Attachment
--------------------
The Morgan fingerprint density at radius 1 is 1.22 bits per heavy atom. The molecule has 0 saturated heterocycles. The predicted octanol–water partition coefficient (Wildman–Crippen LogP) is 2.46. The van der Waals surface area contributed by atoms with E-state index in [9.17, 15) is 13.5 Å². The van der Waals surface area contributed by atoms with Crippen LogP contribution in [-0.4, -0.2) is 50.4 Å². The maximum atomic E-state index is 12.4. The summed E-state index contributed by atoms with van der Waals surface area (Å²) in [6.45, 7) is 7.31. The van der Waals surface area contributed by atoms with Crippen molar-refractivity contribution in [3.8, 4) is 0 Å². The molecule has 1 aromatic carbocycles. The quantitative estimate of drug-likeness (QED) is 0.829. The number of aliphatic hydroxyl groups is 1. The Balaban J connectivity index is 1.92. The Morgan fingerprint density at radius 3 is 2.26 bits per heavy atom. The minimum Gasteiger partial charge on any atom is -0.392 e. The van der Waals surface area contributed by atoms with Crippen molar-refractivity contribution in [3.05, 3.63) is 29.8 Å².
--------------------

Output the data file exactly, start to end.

The Morgan fingerprint density at radius 1 is 1.22 bits per heavy atom. The molecule has 0 saturated heterocycles. The predicted octanol–water partition coefficient (Wildman–Crippen LogP) is 2.46. The van der Waals surface area contributed by atoms with E-state index in [9.17, 15) is 13.5 Å². The van der Waals surface area contributed by atoms with Crippen LogP contribution in [-0.4, -0.2) is 50.4 Å². The maximum atomic E-state index is 12.4. The summed E-state index contributed by atoms with van der Waals surface area (Å²) in [6.45, 7) is 7.31. The van der Waals surface area contributed by atoms with Crippen molar-refractivity contribution in [3.8, 4) is 0 Å². The molecule has 1 aromatic carbocycles. The quantitative estimate of drug-likeness (QED) is 0.829. The number of aliphatic hydroxyl groups is 1. The Balaban J connectivity index is 1.92. The Morgan fingerprint density at radius 3 is 2.26 bits per heavy atom. The minimum Gasteiger partial charge on any atom is -0.392 e. The van der Waals surface area contributed by atoms with Crippen molar-refractivity contribution in [3.05, 3.63) is 29.8 Å².